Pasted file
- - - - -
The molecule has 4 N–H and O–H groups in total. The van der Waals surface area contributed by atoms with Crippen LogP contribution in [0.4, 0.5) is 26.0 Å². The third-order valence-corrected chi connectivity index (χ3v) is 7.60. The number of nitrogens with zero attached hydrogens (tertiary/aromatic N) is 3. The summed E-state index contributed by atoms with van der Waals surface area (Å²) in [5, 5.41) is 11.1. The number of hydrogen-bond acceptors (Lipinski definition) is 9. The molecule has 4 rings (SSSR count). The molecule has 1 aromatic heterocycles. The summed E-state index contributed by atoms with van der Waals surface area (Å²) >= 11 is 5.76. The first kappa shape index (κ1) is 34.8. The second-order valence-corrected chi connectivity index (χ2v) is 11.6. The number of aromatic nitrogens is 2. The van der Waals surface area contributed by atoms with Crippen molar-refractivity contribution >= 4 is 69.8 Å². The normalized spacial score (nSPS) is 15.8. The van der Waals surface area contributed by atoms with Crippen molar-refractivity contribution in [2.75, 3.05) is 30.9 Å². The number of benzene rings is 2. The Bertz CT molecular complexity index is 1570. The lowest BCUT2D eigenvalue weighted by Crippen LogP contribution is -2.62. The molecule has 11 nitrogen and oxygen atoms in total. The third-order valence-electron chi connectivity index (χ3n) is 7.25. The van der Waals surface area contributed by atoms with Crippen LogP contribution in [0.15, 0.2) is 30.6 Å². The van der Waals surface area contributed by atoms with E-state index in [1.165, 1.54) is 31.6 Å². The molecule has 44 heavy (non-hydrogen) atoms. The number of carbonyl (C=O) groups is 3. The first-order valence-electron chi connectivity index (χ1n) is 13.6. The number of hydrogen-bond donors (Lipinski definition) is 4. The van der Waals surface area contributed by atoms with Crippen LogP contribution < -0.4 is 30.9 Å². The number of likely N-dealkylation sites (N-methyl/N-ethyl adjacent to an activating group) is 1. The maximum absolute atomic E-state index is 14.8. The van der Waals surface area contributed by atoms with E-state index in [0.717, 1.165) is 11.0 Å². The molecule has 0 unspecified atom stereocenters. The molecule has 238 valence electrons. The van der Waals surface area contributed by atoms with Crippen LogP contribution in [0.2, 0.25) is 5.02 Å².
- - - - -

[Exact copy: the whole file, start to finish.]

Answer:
The molecule has 4 N–H and O–H groups in total. The van der Waals surface area contributed by atoms with Crippen LogP contribution in [0.4, 0.5) is 26.0 Å². The third-order valence-corrected chi connectivity index (χ3v) is 7.60. The number of nitrogens with zero attached hydrogens (tertiary/aromatic N) is 3. The summed E-state index contributed by atoms with van der Waals surface area (Å²) in [5, 5.41) is 11.1. The number of hydrogen-bond acceptors (Lipinski definition) is 9. The molecule has 4 rings (SSSR count). The molecule has 1 aromatic heterocycles. The summed E-state index contributed by atoms with van der Waals surface area (Å²) >= 11 is 5.76. The first kappa shape index (κ1) is 34.8. The second-order valence-corrected chi connectivity index (χ2v) is 11.6. The number of aromatic nitrogens is 2. The van der Waals surface area contributed by atoms with Crippen molar-refractivity contribution >= 4 is 69.8 Å². The normalized spacial score (nSPS) is 15.8. The van der Waals surface area contributed by atoms with Crippen molar-refractivity contribution in [2.75, 3.05) is 30.9 Å². The number of benzene rings is 2. The Bertz CT molecular complexity index is 1570. The lowest BCUT2D eigenvalue weighted by Crippen LogP contribution is -2.62. The molecule has 11 nitrogen and oxygen atoms in total. The third-order valence-electron chi connectivity index (χ3n) is 7.25. The van der Waals surface area contributed by atoms with Crippen LogP contribution in [0.15, 0.2) is 30.6 Å². The van der Waals surface area contributed by atoms with E-state index in [1.165, 1.54) is 31.6 Å². The molecule has 44 heavy (non-hydrogen) atoms. The number of carbonyl (C=O) groups is 3. The first-order valence-electron chi connectivity index (χ1n) is 13.6. The number of hydrogen-bond donors (Lipinski definition) is 4. The van der Waals surface area contributed by atoms with Crippen LogP contribution < -0.4 is 30.9 Å². The number of likely N-dealkylation sites (N-methyl/N-ethyl adjacent to an activating group) is 1. The maximum absolute atomic E-state index is 14.8. The van der Waals surface area contributed by atoms with E-state index in [0.717, 1.165) is 11.0 Å². The molecule has 0 unspecified atom stereocenters. The molecule has 238 valence electrons. The van der Waals surface area contributed by atoms with Crippen LogP contribution in [0.2, 0.25) is 5.02 Å².